Ohio’s Legislature Allowed the Oil & Gas Lobby to Dodge the “Emergency Planning and Community Right to Know” Law

A well site on a farm in Carroll County, Ohio.

 Columbus, OH:  In a letter received May 31, the U.S. EPA Office in Chicago confirmed the claims of Ohio environmental leaders that a state statute adopted in 2001 favoring the oil and gas industry violates federal laws designed to protect communities facing chemical emergencies.

 

The letter responded to a petition filed in March by community activist Teresa Mills of Grove City that urged the Agency to take enforcement action against oil and gas drillers that violate the federal safety requirements.  The U.S. EPA not only agreed that the Ohio legislature’s sweetheart exemption for oil and gas violates federal law but also confirmed that an investigation is underway on an emergency caused by an oil driller in St. Marys, Ohio, in January, where the federally required safety information had been withheld from local emergency responders.

The federal law involved is the Emergency Planning and Community Right-to-Know Act (“EPCRA”) which was adopted by Congress in 1986 in response to the chemical disaster in Bhopal, India.  EPCRA requires that local emergency responders have notice of toxic chemicals stored at industrial sites so they can plan in advance how emergencies involving those chemicals would be handled.  EPCRA required industries to report this detailed information to “local emergency planning committees” (“LEPCs”) established in every Ohio county and also to local fire departments. This information would also be assessable by local communities through their local LEPC.

 

In 2001, the oil and gas industry got around these safety requirements through a new statute, Ohio Revised Code (“ORC”) Section 3750.081, provides that these companies need no longer report the chemicals they have on site to the LEPCs.  This statute says that the standard annual filing of a report on the production of oil and gas from a well site with the Oil & Gas Division of the state Department of Natural Resources satisfies all the required EPCRA safeguards in Ohio instead.  This “production report” however contains no information whatsoever on the toxic chemicals that first responders may face at a drilling site emergency thus confronting communities and emergency responders with the precise kind of risk that EPCRA was designed to prevent.

 

Because of this corporate carve-out, when emergency teams responded to complaints of concentrated chemical odors at the St. Mary’s oil well, there was no information on file with the LEPC on the toxins there, see story here.  Follow-up research by Ms. Mills confirmed that no significant information on chemicals at oil and gas sites had been filed anywhere in Ohio and that the St. Mary’s situation would therefore be the norm, not the exception.  In light of the vast amounts of toxic chemicals involved in the new fracking process exploding across Ohio, the dangers to citizens and first responders created by this exemption are becoming increasingly widespread and dramatically more serious.

 

In agreeing with environmentalists that this set-up is defective, U. S. EPA concluded that the obligation of oil and gas companies to file the detailed federal chemical reporting forms with the LEPC’s “is not affected by the language of ORC 3750.081.”  In other words, the Ohio legislature’s give-away to the oil and gas lobbies “does not supersede the requirements of EPCRA.”  The U.S. EPA letter is in accord with Ms. Mill’s contention that any oil and gas driller that does not file the required forms with their local LEPC is subject to prosecution for violating federal law.  U.S. EPA’s investigation into the St. Mary’s incident confirms this principle.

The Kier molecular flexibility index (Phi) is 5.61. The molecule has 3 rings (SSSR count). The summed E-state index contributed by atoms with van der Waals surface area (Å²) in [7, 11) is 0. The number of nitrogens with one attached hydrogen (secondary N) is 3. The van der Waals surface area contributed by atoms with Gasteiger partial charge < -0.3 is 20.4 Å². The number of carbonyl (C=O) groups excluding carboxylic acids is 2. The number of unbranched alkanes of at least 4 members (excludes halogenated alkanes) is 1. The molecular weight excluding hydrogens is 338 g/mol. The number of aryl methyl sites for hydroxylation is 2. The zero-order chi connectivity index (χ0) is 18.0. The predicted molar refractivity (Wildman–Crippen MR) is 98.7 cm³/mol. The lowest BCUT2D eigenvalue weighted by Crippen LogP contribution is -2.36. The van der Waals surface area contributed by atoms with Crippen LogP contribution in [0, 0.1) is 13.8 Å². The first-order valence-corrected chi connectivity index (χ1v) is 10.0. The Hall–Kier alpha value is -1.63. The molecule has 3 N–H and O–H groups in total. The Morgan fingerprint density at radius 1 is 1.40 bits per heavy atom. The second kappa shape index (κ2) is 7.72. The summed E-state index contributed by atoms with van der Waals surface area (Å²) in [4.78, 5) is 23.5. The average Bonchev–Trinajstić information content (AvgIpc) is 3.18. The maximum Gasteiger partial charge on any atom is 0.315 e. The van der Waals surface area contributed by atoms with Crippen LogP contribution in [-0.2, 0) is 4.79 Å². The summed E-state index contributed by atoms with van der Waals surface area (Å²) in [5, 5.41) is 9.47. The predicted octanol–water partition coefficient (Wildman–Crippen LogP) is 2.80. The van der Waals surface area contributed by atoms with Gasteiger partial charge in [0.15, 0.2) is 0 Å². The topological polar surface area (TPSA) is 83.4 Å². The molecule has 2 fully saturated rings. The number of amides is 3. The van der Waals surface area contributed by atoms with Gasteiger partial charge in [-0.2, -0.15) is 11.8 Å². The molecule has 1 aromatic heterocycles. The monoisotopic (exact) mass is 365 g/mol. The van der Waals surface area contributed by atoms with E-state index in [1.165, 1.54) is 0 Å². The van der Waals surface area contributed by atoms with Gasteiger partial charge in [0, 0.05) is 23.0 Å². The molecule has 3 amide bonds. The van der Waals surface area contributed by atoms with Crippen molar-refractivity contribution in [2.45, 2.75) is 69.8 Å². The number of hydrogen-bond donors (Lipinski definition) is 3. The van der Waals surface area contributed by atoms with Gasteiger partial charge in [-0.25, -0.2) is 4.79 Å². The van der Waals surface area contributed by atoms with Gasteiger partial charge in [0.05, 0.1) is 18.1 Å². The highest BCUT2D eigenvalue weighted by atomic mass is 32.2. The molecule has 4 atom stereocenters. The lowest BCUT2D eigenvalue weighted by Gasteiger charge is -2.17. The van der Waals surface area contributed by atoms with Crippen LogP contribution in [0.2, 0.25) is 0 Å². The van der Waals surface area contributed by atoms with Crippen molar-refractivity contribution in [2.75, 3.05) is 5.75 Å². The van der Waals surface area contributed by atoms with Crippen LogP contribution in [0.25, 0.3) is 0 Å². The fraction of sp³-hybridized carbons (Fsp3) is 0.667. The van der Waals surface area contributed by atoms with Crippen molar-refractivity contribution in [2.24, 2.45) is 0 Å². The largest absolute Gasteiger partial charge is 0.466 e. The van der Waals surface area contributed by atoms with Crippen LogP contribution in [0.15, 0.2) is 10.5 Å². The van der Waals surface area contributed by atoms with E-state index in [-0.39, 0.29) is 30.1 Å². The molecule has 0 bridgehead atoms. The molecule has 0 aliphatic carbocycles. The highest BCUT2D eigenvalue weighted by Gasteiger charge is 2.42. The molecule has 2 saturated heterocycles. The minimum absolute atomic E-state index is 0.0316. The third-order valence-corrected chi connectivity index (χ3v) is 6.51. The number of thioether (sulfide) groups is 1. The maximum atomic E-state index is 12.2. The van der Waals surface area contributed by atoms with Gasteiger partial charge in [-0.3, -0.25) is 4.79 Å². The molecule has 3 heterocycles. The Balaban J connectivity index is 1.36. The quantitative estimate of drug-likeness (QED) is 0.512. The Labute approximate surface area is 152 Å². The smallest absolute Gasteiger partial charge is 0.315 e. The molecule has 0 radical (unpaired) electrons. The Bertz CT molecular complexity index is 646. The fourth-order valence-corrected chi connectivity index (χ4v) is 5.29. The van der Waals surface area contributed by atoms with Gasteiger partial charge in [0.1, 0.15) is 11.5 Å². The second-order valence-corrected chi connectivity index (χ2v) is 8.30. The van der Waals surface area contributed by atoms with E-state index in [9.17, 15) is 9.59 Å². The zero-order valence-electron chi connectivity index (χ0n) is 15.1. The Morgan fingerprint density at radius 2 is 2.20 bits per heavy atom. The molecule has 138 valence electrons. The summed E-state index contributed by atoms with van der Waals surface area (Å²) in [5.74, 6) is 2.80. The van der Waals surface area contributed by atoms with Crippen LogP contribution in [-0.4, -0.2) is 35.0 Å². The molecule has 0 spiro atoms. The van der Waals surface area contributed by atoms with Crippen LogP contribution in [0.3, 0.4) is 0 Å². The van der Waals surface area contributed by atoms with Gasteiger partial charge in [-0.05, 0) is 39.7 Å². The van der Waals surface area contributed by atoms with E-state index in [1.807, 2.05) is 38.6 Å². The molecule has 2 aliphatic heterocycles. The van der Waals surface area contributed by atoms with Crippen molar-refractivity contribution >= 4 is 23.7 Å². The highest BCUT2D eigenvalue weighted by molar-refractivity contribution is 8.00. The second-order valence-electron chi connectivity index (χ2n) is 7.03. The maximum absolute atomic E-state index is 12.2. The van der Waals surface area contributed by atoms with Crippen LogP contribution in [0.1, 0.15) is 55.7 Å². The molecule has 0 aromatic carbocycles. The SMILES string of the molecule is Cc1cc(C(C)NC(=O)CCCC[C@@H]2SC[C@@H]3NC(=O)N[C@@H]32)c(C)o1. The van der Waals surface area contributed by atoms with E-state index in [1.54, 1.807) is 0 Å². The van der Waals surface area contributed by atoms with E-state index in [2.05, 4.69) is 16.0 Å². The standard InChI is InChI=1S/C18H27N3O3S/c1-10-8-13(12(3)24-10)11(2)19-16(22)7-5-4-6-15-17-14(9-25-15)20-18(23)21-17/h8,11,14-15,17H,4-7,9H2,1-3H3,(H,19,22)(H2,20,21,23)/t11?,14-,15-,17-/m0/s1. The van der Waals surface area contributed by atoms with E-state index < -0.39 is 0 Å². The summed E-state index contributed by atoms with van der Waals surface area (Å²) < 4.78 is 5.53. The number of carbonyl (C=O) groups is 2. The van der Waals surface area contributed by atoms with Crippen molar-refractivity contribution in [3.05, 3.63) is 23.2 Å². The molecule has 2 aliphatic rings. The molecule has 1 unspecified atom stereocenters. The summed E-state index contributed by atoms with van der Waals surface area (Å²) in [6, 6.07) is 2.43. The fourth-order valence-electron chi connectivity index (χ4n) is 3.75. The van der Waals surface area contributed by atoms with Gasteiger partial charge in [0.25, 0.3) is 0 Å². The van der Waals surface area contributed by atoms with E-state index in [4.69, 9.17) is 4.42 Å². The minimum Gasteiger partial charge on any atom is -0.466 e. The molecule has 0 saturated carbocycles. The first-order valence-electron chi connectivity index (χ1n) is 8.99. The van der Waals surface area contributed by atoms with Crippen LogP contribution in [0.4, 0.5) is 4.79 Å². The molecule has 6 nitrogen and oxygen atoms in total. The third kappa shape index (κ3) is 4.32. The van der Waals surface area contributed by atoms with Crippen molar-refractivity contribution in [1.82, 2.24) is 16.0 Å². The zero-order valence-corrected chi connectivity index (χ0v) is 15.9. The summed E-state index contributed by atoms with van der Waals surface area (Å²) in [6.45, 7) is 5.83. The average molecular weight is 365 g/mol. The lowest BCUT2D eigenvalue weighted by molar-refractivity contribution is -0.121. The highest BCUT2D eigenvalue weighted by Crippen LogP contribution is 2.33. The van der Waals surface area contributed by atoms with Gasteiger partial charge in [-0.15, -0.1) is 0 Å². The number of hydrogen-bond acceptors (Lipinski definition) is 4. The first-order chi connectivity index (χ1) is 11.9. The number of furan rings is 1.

“Fracking is more than hazardous enough with the enormous amounts of chemicals involved and an ODNR staff with few resources and a far greater commitment to industry convenience than community safety,” Ms. Mills said.  “But removing frackers wholesale from the nation’s basic safeguards against chemical emergencies is beyond the pale.  This is the kind of abject corporate favoritism that causes many Ohioans to regard the Ohio legislature with such scorn.”

 

“There’s nothing special or magical about the chemicals used in fracking that should make them exempt from right-to-know laws,” said Jed Thorp, Manager of the Ohio Sierra Club. “If reporting your chemicals is good enough for every other industry in Ohio, it certainly should be good enough for an industry with a track record of accidental releases like the fracking industry.”

“First responders and the public have an urgent right to know what chemicals may be stored or released in their community. Public safety should always trump corporate convenience. That’s the law of the United States. It also needs to be the law of Ohio” states Jack Shaner, Deputy Director, Ohio Environmental Council.

“This determination by US EPA confirms that the oil and gas industry must follow the same rules as other chemical-intensive industries in Ohio,” states Melissa English, Development Director of Ohio Citizen Action. “We look forward to the day when this critical flow of information begins again between the industry and emergency planners and first responders. “

Ms. Mills says that Ohio community groups will be following the progress of the federal government’s enforcement actions against frackers that fail to file their chemical hazard information and will also be investigating other enforcement options for how citizens can insure that the EPCRA safeguards are in place at local fracking sites.